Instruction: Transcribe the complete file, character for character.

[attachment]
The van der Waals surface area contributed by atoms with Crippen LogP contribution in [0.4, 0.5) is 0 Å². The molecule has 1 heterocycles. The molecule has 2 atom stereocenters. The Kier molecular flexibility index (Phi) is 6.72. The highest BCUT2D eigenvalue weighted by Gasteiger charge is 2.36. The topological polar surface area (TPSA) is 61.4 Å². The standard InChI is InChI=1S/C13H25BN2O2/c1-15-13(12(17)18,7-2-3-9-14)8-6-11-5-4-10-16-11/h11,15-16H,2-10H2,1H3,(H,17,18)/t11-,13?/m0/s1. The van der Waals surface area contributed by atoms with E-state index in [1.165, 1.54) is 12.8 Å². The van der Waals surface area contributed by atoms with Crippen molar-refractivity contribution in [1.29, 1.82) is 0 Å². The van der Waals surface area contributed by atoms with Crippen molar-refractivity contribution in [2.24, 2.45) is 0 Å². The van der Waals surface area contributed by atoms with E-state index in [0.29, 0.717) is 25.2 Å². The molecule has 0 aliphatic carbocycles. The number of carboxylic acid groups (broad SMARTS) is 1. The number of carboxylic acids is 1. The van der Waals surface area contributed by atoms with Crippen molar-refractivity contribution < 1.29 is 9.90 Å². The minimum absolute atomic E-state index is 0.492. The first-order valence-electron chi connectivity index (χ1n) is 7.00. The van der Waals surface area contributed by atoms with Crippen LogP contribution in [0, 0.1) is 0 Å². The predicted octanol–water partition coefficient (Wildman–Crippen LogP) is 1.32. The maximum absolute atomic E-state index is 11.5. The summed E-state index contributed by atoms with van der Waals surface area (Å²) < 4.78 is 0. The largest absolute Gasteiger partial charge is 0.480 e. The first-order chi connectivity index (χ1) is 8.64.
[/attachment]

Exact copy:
The van der Waals surface area contributed by atoms with Crippen LogP contribution in [0.4, 0.5) is 0 Å². The molecule has 1 heterocycles. The molecule has 2 atom stereocenters. The Kier molecular flexibility index (Phi) is 6.72. The highest BCUT2D eigenvalue weighted by Gasteiger charge is 2.36. The topological polar surface area (TPSA) is 61.4 Å². The standard InChI is InChI=1S/C13H25BN2O2/c1-15-13(12(17)18,7-2-3-9-14)8-6-11-5-4-10-16-11/h11,15-16H,2-10H2,1H3,(H,17,18)/t11-,13?/m0/s1. The van der Waals surface area contributed by atoms with E-state index in [1.165, 1.54) is 12.8 Å². The van der Waals surface area contributed by atoms with Crippen molar-refractivity contribution in [1.29, 1.82) is 0 Å². The van der Waals surface area contributed by atoms with Crippen molar-refractivity contribution in [2.24, 2.45) is 0 Å². The van der Waals surface area contributed by atoms with E-state index in [0.29, 0.717) is 25.2 Å². The molecule has 0 aliphatic carbocycles. The number of carboxylic acid groups (broad SMARTS) is 1. The number of carboxylic acids is 1. The van der Waals surface area contributed by atoms with Crippen molar-refractivity contribution < 1.29 is 9.90 Å². The minimum absolute atomic E-state index is 0.492. The first-order valence-electron chi connectivity index (χ1n) is 7.00. The van der Waals surface area contributed by atoms with Crippen LogP contribution in [0, 0.1) is 0 Å². The predicted octanol–water partition coefficient (Wildman–Crippen LogP) is 1.32. The maximum absolute atomic E-state index is 11.5. The summed E-state index contributed by atoms with van der Waals surface area (Å²) < 4.78 is 0. The largest absolute Gasteiger partial charge is 0.480 e. The first-order chi connectivity index (χ1) is 8.64.